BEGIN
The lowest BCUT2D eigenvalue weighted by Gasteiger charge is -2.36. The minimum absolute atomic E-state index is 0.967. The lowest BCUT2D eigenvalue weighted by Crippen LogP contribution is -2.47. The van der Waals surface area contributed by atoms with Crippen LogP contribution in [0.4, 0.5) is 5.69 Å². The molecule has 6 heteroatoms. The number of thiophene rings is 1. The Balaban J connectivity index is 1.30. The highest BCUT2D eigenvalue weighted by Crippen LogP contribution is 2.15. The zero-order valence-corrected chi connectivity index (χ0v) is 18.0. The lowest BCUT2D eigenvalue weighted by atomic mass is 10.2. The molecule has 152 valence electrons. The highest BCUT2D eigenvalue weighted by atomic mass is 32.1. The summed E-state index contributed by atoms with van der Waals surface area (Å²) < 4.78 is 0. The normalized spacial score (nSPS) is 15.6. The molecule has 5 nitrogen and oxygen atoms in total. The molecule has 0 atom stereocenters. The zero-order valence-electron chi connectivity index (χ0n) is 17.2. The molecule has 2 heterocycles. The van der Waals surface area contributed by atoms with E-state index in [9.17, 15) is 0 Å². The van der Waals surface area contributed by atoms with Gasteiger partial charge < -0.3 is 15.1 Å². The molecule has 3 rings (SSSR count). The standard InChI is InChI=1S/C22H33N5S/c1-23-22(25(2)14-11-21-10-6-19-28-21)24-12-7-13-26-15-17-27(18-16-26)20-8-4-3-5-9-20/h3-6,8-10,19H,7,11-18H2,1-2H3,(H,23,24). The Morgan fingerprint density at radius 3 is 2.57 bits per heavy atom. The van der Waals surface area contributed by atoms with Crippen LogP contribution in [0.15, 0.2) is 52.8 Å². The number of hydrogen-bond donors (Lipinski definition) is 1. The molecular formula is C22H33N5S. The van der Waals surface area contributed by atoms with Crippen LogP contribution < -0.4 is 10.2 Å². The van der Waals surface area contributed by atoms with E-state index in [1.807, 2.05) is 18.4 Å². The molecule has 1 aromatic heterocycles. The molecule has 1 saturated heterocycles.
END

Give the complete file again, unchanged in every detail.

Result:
The lowest BCUT2D eigenvalue weighted by Gasteiger charge is -2.36. The minimum absolute atomic E-state index is 0.967. The lowest BCUT2D eigenvalue weighted by Crippen LogP contribution is -2.47. The van der Waals surface area contributed by atoms with Crippen LogP contribution in [0.4, 0.5) is 5.69 Å². The molecule has 6 heteroatoms. The number of thiophene rings is 1. The Balaban J connectivity index is 1.30. The highest BCUT2D eigenvalue weighted by Crippen LogP contribution is 2.15. The zero-order valence-corrected chi connectivity index (χ0v) is 18.0. The lowest BCUT2D eigenvalue weighted by atomic mass is 10.2. The molecule has 152 valence electrons. The highest BCUT2D eigenvalue weighted by atomic mass is 32.1. The summed E-state index contributed by atoms with van der Waals surface area (Å²) < 4.78 is 0. The normalized spacial score (nSPS) is 15.6. The molecule has 5 nitrogen and oxygen atoms in total. The molecule has 0 atom stereocenters. The zero-order valence-electron chi connectivity index (χ0n) is 17.2. The molecule has 2 heterocycles. The van der Waals surface area contributed by atoms with E-state index in [9.17, 15) is 0 Å². The van der Waals surface area contributed by atoms with Gasteiger partial charge < -0.3 is 15.1 Å². The molecule has 3 rings (SSSR count). The standard InChI is InChI=1S/C22H33N5S/c1-23-22(25(2)14-11-21-10-6-19-28-21)24-12-7-13-26-15-17-27(18-16-26)20-8-4-3-5-9-20/h3-6,8-10,19H,7,11-18H2,1-2H3,(H,23,24). The Morgan fingerprint density at radius 3 is 2.57 bits per heavy atom. The van der Waals surface area contributed by atoms with Crippen LogP contribution in [0.15, 0.2) is 52.8 Å². The number of hydrogen-bond donors (Lipinski definition) is 1. The molecular formula is C22H33N5S. The van der Waals surface area contributed by atoms with Crippen LogP contribution < -0.4 is 10.2 Å². The van der Waals surface area contributed by atoms with E-state index in [1.807, 2.05) is 18.4 Å². The molecule has 1 aromatic heterocycles. The molecule has 1 saturated heterocycles.